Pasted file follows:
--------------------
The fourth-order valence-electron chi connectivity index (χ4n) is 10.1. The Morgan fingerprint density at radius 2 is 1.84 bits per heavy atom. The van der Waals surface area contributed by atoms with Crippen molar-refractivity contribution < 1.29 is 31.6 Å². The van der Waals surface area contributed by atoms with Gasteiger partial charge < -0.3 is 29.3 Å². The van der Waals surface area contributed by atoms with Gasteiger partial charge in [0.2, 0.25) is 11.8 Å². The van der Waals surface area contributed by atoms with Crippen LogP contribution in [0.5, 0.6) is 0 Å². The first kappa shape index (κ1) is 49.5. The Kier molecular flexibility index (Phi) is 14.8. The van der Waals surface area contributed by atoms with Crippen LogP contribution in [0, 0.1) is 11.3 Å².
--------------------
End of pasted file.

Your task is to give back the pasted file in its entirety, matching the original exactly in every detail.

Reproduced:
The fourth-order valence-electron chi connectivity index (χ4n) is 10.1. The Morgan fingerprint density at radius 2 is 1.84 bits per heavy atom. The van der Waals surface area contributed by atoms with Crippen molar-refractivity contribution < 1.29 is 31.6 Å². The van der Waals surface area contributed by atoms with Gasteiger partial charge < -0.3 is 29.3 Å². The van der Waals surface area contributed by atoms with Gasteiger partial charge in [0.2, 0.25) is 11.8 Å². The van der Waals surface area contributed by atoms with Crippen LogP contribution in [0.5, 0.6) is 0 Å². The first kappa shape index (κ1) is 49.5. The Kier molecular flexibility index (Phi) is 14.8. The van der Waals surface area contributed by atoms with Crippen LogP contribution in [0, 0.1) is 11.3 Å².